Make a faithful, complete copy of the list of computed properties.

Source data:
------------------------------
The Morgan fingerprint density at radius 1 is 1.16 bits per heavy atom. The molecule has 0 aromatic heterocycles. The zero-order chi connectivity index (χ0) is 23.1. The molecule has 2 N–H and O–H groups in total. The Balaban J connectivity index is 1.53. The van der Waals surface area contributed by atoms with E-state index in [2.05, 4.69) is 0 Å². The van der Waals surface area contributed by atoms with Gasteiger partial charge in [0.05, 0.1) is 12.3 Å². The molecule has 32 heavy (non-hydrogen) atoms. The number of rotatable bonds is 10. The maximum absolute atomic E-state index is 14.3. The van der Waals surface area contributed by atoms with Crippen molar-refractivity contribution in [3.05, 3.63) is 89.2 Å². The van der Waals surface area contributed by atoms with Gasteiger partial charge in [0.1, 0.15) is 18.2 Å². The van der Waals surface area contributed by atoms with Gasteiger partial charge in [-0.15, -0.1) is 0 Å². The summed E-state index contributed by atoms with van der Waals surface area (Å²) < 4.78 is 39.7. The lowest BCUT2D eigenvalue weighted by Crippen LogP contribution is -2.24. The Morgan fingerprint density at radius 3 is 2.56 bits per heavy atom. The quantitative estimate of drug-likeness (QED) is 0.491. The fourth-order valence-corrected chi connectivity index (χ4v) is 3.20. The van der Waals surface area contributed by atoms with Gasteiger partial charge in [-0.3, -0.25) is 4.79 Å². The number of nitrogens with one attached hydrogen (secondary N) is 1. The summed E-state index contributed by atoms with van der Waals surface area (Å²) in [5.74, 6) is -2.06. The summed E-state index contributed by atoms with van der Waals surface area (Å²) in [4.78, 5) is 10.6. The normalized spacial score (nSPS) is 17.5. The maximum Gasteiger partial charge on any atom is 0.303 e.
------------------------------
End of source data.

The Morgan fingerprint density at radius 1 is 1.16 bits per heavy atom. The molecule has 0 aromatic heterocycles. The zero-order chi connectivity index (χ0) is 23.1. The molecule has 2 N–H and O–H groups in total. The Balaban J connectivity index is 1.53. The van der Waals surface area contributed by atoms with E-state index in [2.05, 4.69) is 0 Å². The van der Waals surface area contributed by atoms with Gasteiger partial charge in [0.05, 0.1) is 12.3 Å². The molecule has 32 heavy (non-hydrogen) atoms. The number of rotatable bonds is 10. The maximum absolute atomic E-state index is 14.3. The van der Waals surface area contributed by atoms with Crippen molar-refractivity contribution in [3.05, 3.63) is 89.2 Å². The van der Waals surface area contributed by atoms with Gasteiger partial charge in [0.1, 0.15) is 18.2 Å². The van der Waals surface area contributed by atoms with Gasteiger partial charge in [-0.15, -0.1) is 0 Å². The summed E-state index contributed by atoms with van der Waals surface area (Å²) < 4.78 is 39.7. The lowest BCUT2D eigenvalue weighted by Crippen LogP contribution is -2.24. The Morgan fingerprint density at radius 3 is 2.56 bits per heavy atom. The quantitative estimate of drug-likeness (QED) is 0.491. The fourth-order valence-corrected chi connectivity index (χ4v) is 3.20. The van der Waals surface area contributed by atoms with Gasteiger partial charge in [-0.3, -0.25) is 4.79 Å². The number of nitrogens with one attached hydrogen (secondary N) is 1. The summed E-state index contributed by atoms with van der Waals surface area (Å²) in [5.74, 6) is -2.06. The summed E-state index contributed by atoms with van der Waals surface area (Å²) in [4.78, 5) is 10.6. The normalized spacial score (nSPS) is 17.5. The maximum Gasteiger partial charge on any atom is 0.303 e.